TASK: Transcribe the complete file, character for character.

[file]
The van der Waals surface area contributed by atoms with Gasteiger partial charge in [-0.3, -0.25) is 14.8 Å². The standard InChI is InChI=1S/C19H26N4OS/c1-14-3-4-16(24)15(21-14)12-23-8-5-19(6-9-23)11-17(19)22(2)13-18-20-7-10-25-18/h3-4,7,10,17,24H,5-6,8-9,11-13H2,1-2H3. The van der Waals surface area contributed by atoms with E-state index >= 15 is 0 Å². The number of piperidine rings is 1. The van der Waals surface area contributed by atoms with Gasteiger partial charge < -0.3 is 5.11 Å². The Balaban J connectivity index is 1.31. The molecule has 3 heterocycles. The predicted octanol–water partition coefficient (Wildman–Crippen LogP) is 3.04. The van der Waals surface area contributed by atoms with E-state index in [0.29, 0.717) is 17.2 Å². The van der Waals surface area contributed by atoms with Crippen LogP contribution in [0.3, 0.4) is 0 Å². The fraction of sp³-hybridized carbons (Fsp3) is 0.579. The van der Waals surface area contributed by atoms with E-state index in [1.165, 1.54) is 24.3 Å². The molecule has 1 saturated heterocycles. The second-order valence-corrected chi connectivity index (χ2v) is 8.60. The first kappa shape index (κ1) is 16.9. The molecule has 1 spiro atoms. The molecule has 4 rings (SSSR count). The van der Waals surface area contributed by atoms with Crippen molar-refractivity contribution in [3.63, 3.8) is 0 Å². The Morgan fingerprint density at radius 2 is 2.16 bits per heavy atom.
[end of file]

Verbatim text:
The van der Waals surface area contributed by atoms with Gasteiger partial charge in [-0.3, -0.25) is 14.8 Å². The standard InChI is InChI=1S/C19H26N4OS/c1-14-3-4-16(24)15(21-14)12-23-8-5-19(6-9-23)11-17(19)22(2)13-18-20-7-10-25-18/h3-4,7,10,17,24H,5-6,8-9,11-13H2,1-2H3. The van der Waals surface area contributed by atoms with E-state index >= 15 is 0 Å². The number of piperidine rings is 1. The van der Waals surface area contributed by atoms with Gasteiger partial charge < -0.3 is 5.11 Å². The Balaban J connectivity index is 1.31. The molecule has 3 heterocycles. The predicted octanol–water partition coefficient (Wildman–Crippen LogP) is 3.04. The van der Waals surface area contributed by atoms with E-state index in [0.29, 0.717) is 17.2 Å². The van der Waals surface area contributed by atoms with Crippen LogP contribution in [0.3, 0.4) is 0 Å². The fraction of sp³-hybridized carbons (Fsp3) is 0.579. The van der Waals surface area contributed by atoms with E-state index in [1.165, 1.54) is 24.3 Å². The molecule has 1 saturated heterocycles. The second-order valence-corrected chi connectivity index (χ2v) is 8.60. The first kappa shape index (κ1) is 16.9. The molecule has 1 spiro atoms. The molecule has 4 rings (SSSR count). The van der Waals surface area contributed by atoms with Crippen molar-refractivity contribution in [3.63, 3.8) is 0 Å². The Morgan fingerprint density at radius 2 is 2.16 bits per heavy atom.